Directors: Richard Glatzer and Wash Westmoreland
MPAA Rating: (for mature thematic material, and brief language including a sexual reference)
Running Time: 1:41
Release Date: 12/5/14 (limited); 1/16/15 (wider)
Review by Mark Dujsik | January 15, 2015
There's a single cut in Still Alice that comes close to approximating what it must be like to live with Alzheimer's. One moment, Alice (Julianne Moore), the central character, is going about her life in New York City, and in the next shot, we see the beach from the window of some house in which we have never stepped foot in the film. Alice is here, but we have no idea for how long she has been here or, for that matter, where "here" is.
The reason the edit works as well as it does is because of its simplicity. We don't fully comprehend just how jarring the cut is until we notice that Alice is completely comfortable in these new surroundings. Maybe it's just an act on her part. Maybe she is as uncertain of her surroundings as we are.
Whatever the case may be, we soon realize that months have passed without our knowledge, but we are keenly aware that the time has gone by without our realizing it. That is the horror of that dreadful disease. It slowly chips away at a person's memory and forces one to confront the present moment.
When that moment of immediate lucidity arrives, though, it is filled with helplessness and despair, because surely there is a reason the person is in this place at this time and with these people. The disease is especially cruel in the way it does allow for the brain to understand that something is wrong with the situation, and that doesn't even start to discuss how it gradually removes the memories of people one has known for years upon years or decades upon decades, let alone the effect on the people who are forgotten.
The film, written and directed by Richard Glatzer and Wash Westmoreland, tells Alice's story from her point of view until that is no longer possible. Alice begins the film as a linguistics professor at a New York university. She is married to John (Alec Baldwin) and has three adult children (played by Kate Bosworth, Hunter Parrish, and Kristen Stewart). She starts to forget certain words, and after running some tests, a neurologist informs her that she has early-onset Alzheimer's. There are flashes of hope here and there, but the course of Alice's story is an irreversible freefall.
The moments of optimism feel unearned and, at one point, cruel, but in a strange way, that is a sign of how unapologetically and correctly bleak the majority of the film is. After all, the setup to the scene that feels unnecessarily punishing toward the character is only "optimistic" if one considers a person's decision to put her death in her own hands as a viable, dignified option. At a certain point, the disease will not grant her dignity. She has a limited amount of time during which she will retain the limited power she has, and soon after her diagnosis, Alice devises a plan to ensure that she can use that control over her own life through death.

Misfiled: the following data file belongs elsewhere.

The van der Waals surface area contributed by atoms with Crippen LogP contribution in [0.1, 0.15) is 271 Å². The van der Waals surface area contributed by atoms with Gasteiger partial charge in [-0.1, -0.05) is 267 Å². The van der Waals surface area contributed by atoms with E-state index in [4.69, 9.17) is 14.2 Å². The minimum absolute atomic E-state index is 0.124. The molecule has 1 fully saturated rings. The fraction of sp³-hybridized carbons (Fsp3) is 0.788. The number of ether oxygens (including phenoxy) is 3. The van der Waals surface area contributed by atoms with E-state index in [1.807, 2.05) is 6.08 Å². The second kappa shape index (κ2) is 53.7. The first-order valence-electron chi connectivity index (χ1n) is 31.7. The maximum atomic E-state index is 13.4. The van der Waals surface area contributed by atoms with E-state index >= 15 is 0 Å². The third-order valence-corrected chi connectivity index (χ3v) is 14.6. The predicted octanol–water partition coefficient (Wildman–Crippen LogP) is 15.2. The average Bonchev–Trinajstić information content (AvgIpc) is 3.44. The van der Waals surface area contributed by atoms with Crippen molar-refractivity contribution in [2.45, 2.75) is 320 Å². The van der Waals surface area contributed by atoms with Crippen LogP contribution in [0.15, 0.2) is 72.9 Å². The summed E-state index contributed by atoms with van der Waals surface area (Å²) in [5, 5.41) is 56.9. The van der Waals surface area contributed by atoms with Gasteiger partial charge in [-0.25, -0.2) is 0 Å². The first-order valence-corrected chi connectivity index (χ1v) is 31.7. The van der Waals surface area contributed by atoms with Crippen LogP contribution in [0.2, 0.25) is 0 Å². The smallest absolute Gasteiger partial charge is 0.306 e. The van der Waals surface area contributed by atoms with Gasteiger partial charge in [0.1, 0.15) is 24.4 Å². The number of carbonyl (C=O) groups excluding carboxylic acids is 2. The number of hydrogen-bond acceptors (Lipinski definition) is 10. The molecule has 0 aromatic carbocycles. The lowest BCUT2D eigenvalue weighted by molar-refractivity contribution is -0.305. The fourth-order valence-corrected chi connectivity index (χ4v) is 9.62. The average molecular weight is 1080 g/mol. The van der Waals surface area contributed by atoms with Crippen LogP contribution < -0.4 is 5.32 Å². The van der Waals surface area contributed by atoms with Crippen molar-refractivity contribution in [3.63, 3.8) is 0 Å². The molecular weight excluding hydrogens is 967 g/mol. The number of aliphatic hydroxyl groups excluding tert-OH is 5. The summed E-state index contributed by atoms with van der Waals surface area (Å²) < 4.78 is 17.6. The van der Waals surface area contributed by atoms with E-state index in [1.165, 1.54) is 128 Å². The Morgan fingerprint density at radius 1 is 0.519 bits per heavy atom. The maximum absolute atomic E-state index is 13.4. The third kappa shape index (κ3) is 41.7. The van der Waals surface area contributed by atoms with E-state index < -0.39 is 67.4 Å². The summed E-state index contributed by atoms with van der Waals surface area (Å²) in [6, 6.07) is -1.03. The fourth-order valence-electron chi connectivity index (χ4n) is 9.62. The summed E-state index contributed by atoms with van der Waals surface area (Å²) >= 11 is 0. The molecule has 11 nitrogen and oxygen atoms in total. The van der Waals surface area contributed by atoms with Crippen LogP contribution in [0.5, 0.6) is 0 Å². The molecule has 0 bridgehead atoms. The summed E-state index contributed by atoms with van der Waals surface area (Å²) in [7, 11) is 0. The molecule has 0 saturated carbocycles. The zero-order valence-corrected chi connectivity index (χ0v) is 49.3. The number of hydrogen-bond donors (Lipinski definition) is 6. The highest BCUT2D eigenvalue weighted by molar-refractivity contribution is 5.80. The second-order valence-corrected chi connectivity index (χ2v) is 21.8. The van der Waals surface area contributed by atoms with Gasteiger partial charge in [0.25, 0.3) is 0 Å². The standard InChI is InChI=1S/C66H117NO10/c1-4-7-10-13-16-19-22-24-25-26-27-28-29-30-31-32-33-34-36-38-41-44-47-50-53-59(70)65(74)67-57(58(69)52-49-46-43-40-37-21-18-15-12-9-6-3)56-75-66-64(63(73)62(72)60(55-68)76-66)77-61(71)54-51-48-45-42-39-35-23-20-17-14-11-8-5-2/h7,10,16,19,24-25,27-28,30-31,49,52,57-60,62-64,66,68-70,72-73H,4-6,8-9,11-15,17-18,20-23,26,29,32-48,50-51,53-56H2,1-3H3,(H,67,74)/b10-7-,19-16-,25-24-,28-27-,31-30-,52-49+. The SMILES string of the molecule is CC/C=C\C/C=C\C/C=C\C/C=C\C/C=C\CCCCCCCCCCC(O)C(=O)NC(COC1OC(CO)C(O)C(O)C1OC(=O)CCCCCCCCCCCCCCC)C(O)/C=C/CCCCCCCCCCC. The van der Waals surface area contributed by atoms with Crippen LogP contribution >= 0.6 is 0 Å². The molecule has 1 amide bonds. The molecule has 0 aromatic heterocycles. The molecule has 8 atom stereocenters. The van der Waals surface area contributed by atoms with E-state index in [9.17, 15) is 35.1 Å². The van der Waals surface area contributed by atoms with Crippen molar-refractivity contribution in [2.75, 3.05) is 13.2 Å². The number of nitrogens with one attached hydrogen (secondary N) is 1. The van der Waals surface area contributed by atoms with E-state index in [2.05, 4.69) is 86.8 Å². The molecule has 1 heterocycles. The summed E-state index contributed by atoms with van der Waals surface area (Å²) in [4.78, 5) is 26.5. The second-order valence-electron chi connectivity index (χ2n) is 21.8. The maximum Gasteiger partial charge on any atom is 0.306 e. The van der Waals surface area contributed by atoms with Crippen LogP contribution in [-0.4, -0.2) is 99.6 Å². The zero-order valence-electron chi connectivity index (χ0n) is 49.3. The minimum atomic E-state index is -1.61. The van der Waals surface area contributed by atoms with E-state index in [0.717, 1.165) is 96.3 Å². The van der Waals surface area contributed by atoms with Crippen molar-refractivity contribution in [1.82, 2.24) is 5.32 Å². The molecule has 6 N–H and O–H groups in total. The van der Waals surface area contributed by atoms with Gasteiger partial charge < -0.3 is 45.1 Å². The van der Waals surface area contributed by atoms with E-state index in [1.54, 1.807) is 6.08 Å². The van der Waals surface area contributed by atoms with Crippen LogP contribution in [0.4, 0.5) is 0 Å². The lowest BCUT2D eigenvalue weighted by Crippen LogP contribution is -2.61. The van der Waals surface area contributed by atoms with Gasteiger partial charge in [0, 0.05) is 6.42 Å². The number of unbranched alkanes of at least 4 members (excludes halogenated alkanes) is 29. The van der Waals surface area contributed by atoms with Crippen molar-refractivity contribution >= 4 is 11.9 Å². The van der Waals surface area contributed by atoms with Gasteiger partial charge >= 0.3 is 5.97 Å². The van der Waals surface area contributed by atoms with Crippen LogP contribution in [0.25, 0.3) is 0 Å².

The cruelty is not in the general setup but in the specific machinations of Glatzer and Westmoreland's screenplay (based on the novel by Lisa Genova) to undermine Alice's plan. When Alice reveals it to us and to herself through a video, it seems simple, but the design does not take into account how deteriorated her memory eventually will be. The whole sequence is confused, especially considering that it begins by accident instead of by Alice's original design (making it, in a way, doubly harsh). It's an odd attempt to build tension out of a decision that had been made in earnest, but now, it forces us to worry that she will carry through with it because it is "not her time."
The other scene that doesn't quite fit is a big speech. It's a moment of minor triumph as Alice reads with the aid of a highlighter, drops the marker, and soldiers on despite the mishap.
What these two scenes seem to be doing is subverting our expectations. The second suggests optimism for Alice's condition. The first one described, which comes later in the film, destroys even the pragmatic hope that she will be able to control her ultimate destiny.
They make such an impact in terms of seeming out of place because the rest of the film is not one of achievements for the character or of emotional manipulation on the part of the filmmakers. The story and the way it's presented do not need subversion. It's a precisely escalating tragedy of the everyday struggles of Alzheimer's.
She cannot remember the recipe for a dish that she has prepared without fail for her youngest daughter every year. Her son introduces his mother to his new girlfriend in the kitchen, and by the time the family sits down to eat, Alice doesn't recall meeting the girlfriend. The members of the family do what they can. John still has a job about which to worry, and although he starts in denial about his wife's condition, we can start to notice that he becomes more realistic about the idea of having a future without his wife. Her children have their own lives, too, although there are a few scenes of her getting closer to her youngest daughter (Stewart). That segment of the story ends as it must.
Despite that pair of scenes, Still Alice works and, at times, with assured, depressing clarity. Moore's performance is most of the reason for that. It allows us a comprehensive understanding of how much Alice has deteriorated without using words, the emotional pain and confusion that cannot be put into words, and the inescapable fate of becoming trapped in a state where words are impossible. It's a great, uncompromising performance that anchors a fine film.
Copyright © 2015 by Mark Dujsik. All rights reserved.
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